Anyone who’s ever created anything, whether it’s building a bookshelf or baking a pie, has in their heads a Platonic ideal (an absolutely flawless version) of it. That image often bears little resemblance to the final product, though. Sometimes it’s better, sometimes it’s worse, but it rarely ends up becoming what we envisioned.
That disconnect can stop us from starting a task. It’s a fear that the final product, no matter how much effort we put into it, won’t end up as perfect as we want. We might believe that we don’t have the skills or tenacity to pull it off. Instead, we can just keep planning or thinking or researching or putting it off.
Procrastination can be comforting — while the idea is in your head, it will remain perfect and immune from criticism. Everyone wants to do something great, and no one wants to show off something miserable. If you never actually have a final product, how can people criticize it?
In cases like this, we owe it to ourselves to acknowledge that while we may fall short, we shouldn’t give into the temptation of thinking that we don’t have to give it our best. How many times have we either seen something that was obviously slap-dash and thought “Well, they didn’t put much work into that”? How much better to put just a little more effort into something and get a result that far exceeds what we envisioned?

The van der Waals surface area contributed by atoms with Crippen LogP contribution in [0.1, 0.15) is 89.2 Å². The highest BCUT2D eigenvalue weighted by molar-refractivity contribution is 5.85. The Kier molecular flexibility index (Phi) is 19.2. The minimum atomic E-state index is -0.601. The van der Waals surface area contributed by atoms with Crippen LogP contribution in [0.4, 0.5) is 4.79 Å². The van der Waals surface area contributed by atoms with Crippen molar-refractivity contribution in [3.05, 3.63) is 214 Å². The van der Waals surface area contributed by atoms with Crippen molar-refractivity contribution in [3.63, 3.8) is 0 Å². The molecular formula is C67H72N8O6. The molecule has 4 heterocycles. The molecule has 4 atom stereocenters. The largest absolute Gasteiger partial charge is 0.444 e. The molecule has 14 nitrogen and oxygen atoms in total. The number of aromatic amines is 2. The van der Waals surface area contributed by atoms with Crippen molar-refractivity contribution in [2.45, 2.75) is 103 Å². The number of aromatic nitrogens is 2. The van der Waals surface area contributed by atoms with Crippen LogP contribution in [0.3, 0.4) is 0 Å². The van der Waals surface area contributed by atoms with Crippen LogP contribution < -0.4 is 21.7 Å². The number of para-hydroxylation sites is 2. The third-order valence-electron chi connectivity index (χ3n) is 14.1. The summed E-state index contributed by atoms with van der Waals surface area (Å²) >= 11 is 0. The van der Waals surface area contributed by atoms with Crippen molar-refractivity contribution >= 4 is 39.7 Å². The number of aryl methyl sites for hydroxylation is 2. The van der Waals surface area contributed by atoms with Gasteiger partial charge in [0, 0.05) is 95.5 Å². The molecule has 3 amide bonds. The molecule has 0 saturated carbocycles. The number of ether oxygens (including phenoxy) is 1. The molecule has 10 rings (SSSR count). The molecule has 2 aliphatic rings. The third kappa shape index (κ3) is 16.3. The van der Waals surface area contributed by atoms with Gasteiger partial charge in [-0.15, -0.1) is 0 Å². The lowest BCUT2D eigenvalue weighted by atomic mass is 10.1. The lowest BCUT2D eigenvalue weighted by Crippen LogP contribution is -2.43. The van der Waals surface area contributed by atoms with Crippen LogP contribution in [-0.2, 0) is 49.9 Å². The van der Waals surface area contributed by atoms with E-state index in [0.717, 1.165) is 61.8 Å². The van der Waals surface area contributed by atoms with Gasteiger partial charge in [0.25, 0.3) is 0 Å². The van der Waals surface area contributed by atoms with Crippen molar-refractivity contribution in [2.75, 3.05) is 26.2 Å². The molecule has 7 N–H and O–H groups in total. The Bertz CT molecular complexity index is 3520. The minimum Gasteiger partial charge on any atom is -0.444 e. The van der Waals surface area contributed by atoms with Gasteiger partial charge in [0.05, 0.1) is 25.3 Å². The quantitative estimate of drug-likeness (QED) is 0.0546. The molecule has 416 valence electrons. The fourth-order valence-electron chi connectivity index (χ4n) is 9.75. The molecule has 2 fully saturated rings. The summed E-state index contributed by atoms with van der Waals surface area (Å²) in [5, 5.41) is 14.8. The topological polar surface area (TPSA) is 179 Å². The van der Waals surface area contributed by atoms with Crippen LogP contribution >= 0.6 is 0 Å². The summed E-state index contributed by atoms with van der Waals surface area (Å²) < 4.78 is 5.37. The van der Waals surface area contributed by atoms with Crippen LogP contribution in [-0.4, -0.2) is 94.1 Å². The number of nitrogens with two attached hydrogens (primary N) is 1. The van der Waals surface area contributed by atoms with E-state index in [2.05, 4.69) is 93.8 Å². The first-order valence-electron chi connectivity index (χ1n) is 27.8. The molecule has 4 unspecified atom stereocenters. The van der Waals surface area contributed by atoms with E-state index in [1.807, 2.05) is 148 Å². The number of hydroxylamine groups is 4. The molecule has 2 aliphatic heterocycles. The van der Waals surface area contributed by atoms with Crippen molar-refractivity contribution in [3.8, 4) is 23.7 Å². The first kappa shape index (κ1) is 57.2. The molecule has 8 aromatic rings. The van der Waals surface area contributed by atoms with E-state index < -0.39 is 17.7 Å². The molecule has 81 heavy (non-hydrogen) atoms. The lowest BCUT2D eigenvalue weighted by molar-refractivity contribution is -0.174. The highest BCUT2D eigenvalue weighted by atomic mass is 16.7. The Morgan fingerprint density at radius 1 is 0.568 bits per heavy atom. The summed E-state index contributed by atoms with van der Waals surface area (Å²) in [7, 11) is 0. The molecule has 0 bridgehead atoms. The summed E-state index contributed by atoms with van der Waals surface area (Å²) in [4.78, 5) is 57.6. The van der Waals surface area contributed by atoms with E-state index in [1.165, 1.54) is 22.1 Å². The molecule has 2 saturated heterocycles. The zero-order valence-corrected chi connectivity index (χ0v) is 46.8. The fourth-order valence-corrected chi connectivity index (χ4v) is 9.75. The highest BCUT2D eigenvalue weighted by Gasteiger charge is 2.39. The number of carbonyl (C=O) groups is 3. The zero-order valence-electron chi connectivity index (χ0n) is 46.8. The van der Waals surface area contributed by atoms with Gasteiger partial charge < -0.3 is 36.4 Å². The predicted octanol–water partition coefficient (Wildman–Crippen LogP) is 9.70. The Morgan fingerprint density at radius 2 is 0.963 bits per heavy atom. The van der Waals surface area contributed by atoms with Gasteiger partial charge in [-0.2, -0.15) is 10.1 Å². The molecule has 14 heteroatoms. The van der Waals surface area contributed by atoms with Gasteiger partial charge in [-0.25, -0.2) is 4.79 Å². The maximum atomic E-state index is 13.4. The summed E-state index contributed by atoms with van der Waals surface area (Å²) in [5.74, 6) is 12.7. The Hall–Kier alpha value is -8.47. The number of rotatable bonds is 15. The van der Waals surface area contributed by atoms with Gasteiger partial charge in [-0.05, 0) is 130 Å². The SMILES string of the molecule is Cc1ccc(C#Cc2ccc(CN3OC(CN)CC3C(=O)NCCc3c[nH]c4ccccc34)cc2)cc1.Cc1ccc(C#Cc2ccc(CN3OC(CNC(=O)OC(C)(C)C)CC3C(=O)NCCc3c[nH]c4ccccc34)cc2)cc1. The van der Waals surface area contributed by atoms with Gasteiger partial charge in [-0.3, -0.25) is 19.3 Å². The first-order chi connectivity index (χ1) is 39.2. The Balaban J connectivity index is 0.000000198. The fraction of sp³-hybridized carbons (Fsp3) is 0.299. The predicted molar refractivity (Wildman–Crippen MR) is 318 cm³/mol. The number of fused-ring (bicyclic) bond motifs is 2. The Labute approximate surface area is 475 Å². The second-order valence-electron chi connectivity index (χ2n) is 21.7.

It’s important to realize — and acknowledge — that we can only do our best and give it our best effort. Nothing in this world — not the Eiffel Tower, not the Mona Lisa, not the Taj Mahal — is perfect, and if we give ourselves some leeway, we can accept that our creations have merit and are of interest.
For More Reference: Device Demonstration Video